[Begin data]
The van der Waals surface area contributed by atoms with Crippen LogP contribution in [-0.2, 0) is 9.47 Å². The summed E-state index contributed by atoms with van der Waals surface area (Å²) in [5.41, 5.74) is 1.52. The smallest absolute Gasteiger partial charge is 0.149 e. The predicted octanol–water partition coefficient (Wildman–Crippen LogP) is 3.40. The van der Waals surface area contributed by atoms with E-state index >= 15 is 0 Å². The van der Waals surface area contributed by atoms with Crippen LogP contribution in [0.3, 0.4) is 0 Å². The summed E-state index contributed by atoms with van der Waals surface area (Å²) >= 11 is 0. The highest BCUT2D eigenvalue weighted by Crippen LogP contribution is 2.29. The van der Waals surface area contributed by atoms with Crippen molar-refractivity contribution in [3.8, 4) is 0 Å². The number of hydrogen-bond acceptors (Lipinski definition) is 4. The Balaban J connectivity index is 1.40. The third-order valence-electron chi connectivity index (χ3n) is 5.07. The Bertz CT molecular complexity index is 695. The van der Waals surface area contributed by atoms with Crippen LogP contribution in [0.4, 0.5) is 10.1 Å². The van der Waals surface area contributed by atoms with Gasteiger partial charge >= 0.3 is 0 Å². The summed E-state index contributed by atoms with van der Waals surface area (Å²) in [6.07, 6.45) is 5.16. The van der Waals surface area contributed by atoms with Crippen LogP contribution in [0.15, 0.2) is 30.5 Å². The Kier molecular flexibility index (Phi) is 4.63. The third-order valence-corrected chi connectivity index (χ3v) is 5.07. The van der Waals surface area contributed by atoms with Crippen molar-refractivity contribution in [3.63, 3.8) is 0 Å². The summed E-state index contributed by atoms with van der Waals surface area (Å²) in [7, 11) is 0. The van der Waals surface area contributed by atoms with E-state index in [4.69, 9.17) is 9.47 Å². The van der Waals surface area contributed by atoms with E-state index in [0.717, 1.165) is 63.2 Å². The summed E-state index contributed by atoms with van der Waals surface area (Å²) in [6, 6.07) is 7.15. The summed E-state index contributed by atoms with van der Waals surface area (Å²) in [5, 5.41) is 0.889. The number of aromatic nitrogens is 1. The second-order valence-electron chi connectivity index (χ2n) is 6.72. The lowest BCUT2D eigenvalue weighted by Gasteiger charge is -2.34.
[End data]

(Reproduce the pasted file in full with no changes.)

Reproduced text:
The van der Waals surface area contributed by atoms with Crippen LogP contribution in [-0.2, 0) is 9.47 Å². The summed E-state index contributed by atoms with van der Waals surface area (Å²) in [5.41, 5.74) is 1.52. The smallest absolute Gasteiger partial charge is 0.149 e. The predicted octanol–water partition coefficient (Wildman–Crippen LogP) is 3.40. The van der Waals surface area contributed by atoms with E-state index >= 15 is 0 Å². The van der Waals surface area contributed by atoms with Crippen LogP contribution in [0.3, 0.4) is 0 Å². The summed E-state index contributed by atoms with van der Waals surface area (Å²) >= 11 is 0. The highest BCUT2D eigenvalue weighted by Crippen LogP contribution is 2.29. The van der Waals surface area contributed by atoms with Crippen molar-refractivity contribution in [3.8, 4) is 0 Å². The number of hydrogen-bond acceptors (Lipinski definition) is 4. The Balaban J connectivity index is 1.40. The third-order valence-electron chi connectivity index (χ3n) is 5.07. The Bertz CT molecular complexity index is 695. The van der Waals surface area contributed by atoms with Crippen LogP contribution in [0.4, 0.5) is 10.1 Å². The van der Waals surface area contributed by atoms with Gasteiger partial charge >= 0.3 is 0 Å². The summed E-state index contributed by atoms with van der Waals surface area (Å²) in [6.07, 6.45) is 5.16. The van der Waals surface area contributed by atoms with Crippen LogP contribution in [0.15, 0.2) is 30.5 Å². The Kier molecular flexibility index (Phi) is 4.63. The third-order valence-corrected chi connectivity index (χ3v) is 5.07. The van der Waals surface area contributed by atoms with Crippen molar-refractivity contribution in [3.63, 3.8) is 0 Å². The summed E-state index contributed by atoms with van der Waals surface area (Å²) in [7, 11) is 0. The van der Waals surface area contributed by atoms with E-state index in [4.69, 9.17) is 9.47 Å². The van der Waals surface area contributed by atoms with E-state index in [0.717, 1.165) is 63.2 Å². The summed E-state index contributed by atoms with van der Waals surface area (Å²) in [6, 6.07) is 7.15. The summed E-state index contributed by atoms with van der Waals surface area (Å²) in [5, 5.41) is 0.889. The number of aromatic nitrogens is 1. The second-order valence-electron chi connectivity index (χ2n) is 6.72. The lowest BCUT2D eigenvalue weighted by Gasteiger charge is -2.34.